[erlang-questions] Strings - deprecated functions

Loïc Hoguin essen@REDACTED
Fri Nov 24 14:59:52 CET 2017

On 11/24/2017 02:37 PM, zxq9 wrote:
> On 2017年11月24日 金曜日 08:13:49 Eric des Courtis wrote:
>> While I feel the pain of Joe having suffered countless hours fixing
>> deprecation in various old libraries. I have to say there is something to
>> be said for throwing things away.
>> I can't help but think I can have my cake and eat it too. Maybe something
>> like a transpiler to compile old Erlang to new Erland and keep the Erlang
>> VM lean?
> If the new functions did what the old functions do, then sure.
> But that's not how thing have turned out.
> On reflection, I actually think the new string functions should have
> been rolled into a "utf8" module. Or something. And the "strings" module
> could either have had implementation adjustments that use the utf8
> utilities underneath or been left alone to deal with latin1 (but either
> way be amply documented).
> I'm the heaviest unicode string dealing guy I know. I'm SUPER happy that
> the idea of "string" has been advanced (finally!) to mean "unicode strings".
> But breakage is a thing, and Lloyd and Joe have a point.

Nothing has been broken as far as I understand. I'm not sure what's the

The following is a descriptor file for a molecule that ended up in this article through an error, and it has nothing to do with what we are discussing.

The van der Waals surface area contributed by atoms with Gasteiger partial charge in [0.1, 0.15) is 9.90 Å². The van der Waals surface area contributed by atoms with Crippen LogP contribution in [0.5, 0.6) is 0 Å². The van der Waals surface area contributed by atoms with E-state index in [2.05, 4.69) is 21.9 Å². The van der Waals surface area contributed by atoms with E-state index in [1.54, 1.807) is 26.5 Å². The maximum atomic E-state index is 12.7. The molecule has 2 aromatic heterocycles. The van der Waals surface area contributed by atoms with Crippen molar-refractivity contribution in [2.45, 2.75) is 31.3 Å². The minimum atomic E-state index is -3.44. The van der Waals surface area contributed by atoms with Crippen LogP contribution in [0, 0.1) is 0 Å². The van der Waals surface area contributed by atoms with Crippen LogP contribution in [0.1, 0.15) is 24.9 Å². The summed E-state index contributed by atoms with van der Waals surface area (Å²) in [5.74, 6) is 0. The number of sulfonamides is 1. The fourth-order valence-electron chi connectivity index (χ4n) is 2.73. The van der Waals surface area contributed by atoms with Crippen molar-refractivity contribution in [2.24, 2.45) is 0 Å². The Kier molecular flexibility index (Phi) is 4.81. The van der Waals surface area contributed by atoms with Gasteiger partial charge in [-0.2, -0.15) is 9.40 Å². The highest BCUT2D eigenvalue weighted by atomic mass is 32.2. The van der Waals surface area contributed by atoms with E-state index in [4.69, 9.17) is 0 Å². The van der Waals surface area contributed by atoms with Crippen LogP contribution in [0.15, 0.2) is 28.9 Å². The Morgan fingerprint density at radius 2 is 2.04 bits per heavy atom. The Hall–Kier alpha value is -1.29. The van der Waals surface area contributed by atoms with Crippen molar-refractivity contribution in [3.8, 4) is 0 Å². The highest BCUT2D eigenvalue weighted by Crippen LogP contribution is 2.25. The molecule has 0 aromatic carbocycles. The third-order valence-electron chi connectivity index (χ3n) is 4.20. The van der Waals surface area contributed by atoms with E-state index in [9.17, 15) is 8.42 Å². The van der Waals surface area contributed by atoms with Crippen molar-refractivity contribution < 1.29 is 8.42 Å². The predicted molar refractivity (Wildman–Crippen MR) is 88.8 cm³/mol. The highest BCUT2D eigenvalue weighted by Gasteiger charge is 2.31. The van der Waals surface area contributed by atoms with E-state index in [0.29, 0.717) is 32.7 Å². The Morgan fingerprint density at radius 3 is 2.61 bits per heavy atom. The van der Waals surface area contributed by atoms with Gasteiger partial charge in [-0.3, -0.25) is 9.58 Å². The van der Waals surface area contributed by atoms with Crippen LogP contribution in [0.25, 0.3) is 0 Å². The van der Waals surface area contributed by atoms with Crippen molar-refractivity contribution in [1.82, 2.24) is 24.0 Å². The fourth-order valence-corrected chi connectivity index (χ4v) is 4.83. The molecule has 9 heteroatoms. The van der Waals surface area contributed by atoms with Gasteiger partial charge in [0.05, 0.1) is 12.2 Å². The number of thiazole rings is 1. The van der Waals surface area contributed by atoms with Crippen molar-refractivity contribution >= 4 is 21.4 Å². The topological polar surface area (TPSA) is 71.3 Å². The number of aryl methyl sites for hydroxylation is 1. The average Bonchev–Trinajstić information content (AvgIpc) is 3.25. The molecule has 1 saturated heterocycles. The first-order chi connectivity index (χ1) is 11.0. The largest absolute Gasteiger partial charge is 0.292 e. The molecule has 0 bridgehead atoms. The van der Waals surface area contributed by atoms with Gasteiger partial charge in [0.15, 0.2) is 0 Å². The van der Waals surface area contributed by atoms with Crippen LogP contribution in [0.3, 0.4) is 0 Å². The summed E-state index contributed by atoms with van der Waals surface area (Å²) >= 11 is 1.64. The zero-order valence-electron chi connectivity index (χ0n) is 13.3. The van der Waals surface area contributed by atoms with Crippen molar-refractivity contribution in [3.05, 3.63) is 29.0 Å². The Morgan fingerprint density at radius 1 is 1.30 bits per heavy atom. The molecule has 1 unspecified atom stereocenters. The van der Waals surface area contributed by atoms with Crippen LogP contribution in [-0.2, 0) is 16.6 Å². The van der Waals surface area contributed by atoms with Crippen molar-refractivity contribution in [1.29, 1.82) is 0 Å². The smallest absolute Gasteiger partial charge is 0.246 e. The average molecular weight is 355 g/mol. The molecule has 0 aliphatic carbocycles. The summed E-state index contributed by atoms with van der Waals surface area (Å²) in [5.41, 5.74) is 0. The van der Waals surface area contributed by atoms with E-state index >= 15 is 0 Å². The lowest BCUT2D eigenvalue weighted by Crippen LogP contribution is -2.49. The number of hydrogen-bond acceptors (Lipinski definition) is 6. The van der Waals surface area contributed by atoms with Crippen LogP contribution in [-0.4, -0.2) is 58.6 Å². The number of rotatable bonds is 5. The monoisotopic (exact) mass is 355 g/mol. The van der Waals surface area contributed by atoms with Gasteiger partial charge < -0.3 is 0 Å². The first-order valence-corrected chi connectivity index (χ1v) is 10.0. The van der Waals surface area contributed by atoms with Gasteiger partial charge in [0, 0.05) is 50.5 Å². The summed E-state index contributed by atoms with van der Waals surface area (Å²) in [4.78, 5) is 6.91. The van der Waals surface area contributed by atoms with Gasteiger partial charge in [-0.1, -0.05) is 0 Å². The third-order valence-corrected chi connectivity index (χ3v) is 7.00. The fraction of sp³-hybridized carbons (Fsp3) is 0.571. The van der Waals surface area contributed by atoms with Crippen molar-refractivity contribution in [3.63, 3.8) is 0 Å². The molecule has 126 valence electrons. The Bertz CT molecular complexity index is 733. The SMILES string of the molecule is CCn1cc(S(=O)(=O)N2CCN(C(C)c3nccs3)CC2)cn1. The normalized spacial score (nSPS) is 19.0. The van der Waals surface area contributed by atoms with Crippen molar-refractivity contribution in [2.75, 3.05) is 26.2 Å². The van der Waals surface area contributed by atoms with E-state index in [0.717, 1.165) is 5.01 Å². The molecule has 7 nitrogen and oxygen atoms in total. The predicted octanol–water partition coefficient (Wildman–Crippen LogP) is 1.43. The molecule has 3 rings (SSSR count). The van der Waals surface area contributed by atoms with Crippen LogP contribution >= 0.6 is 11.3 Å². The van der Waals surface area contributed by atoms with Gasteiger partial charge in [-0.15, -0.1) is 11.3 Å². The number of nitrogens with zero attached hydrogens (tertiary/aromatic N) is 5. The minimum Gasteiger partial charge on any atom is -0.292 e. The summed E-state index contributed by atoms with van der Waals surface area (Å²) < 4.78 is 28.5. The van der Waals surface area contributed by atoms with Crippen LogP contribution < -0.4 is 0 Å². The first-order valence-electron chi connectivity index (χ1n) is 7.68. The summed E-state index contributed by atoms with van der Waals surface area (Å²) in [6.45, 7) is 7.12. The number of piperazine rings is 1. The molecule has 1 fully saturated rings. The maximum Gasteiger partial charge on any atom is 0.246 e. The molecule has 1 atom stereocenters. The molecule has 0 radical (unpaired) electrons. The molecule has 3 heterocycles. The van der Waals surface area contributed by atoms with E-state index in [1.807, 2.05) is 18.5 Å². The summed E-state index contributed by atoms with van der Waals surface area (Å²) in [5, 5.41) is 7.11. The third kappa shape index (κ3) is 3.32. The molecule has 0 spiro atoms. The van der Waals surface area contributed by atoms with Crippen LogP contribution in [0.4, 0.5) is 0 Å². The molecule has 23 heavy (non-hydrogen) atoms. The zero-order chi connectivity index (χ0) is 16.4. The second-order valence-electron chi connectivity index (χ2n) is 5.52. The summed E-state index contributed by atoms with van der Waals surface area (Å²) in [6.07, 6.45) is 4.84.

big deal. New set of functions has been added, old set of functions 
still works the same, still documented but will very slowly be rolled out.

Joe's ideals are very much unrealistic, it's very unlikely that 
computers work the same in 1000 years, it's very unlikely that Erlang is 
still around then, that anyone remembers the programs we wrote today or 
heck even that our civilizations still exist. The odds are not much 
greater for 100 years in the future as far as the code goes. The problem 
is much more practical, and one practical aspect to think about is 
maintenance. Old code has to be removed eventually to lower the 
maintenance costs (for OTP team). Still, I doubt this particular code 
will be removed in the next 10 years. I'd bet something like gen_fsm 
would be removed far quicker than the old string functions.

Lloyd's issues seem to be more about documentation, specifically it 
lacking examples for converting to the new functions. This kind of issue 
will be resolved long before the old functions are removed.

OTP has slowly phased out a lot of code. It's nothing new. This time 
it's both a combination of this and the world phasing out latin1, so 
that's more reasons to move forward.

Loïc Hoguin

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